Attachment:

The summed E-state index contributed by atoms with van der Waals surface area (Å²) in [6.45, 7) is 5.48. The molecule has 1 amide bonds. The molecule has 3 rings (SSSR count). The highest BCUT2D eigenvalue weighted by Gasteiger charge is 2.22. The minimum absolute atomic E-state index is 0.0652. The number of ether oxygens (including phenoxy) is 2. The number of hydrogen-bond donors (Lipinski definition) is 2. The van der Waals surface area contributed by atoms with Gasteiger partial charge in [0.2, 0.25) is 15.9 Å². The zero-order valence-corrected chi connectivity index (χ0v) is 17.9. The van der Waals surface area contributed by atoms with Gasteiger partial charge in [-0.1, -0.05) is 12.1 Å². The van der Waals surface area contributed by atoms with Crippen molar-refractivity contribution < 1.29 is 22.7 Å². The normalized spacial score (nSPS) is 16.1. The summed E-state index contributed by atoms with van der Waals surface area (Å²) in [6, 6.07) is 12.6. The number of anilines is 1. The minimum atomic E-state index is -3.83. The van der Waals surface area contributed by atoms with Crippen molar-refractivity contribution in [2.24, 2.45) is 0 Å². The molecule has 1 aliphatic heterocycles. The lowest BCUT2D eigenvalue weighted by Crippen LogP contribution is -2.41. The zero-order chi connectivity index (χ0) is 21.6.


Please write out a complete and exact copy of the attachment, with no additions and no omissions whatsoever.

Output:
The summed E-state index contributed by atoms with van der Waals surface area (Å²) in [6.45, 7) is 5.48. The molecule has 1 amide bonds. The molecule has 3 rings (SSSR count). The highest BCUT2D eigenvalue weighted by Gasteiger charge is 2.22. The minimum absolute atomic E-state index is 0.0652. The number of ether oxygens (including phenoxy) is 2. The number of hydrogen-bond donors (Lipinski definition) is 2. The van der Waals surface area contributed by atoms with Gasteiger partial charge in [0.2, 0.25) is 15.9 Å². The zero-order valence-corrected chi connectivity index (χ0v) is 17.9. The van der Waals surface area contributed by atoms with Gasteiger partial charge in [-0.1, -0.05) is 12.1 Å². The van der Waals surface area contributed by atoms with Crippen molar-refractivity contribution < 1.29 is 22.7 Å². The normalized spacial score (nSPS) is 16.1. The summed E-state index contributed by atoms with van der Waals surface area (Å²) in [6, 6.07) is 12.6. The number of anilines is 1. The minimum atomic E-state index is -3.83. The van der Waals surface area contributed by atoms with Crippen molar-refractivity contribution in [2.24, 2.45) is 0 Å². The molecule has 1 aliphatic heterocycles. The lowest BCUT2D eigenvalue weighted by Crippen LogP contribution is -2.41. The zero-order chi connectivity index (χ0) is 21.6.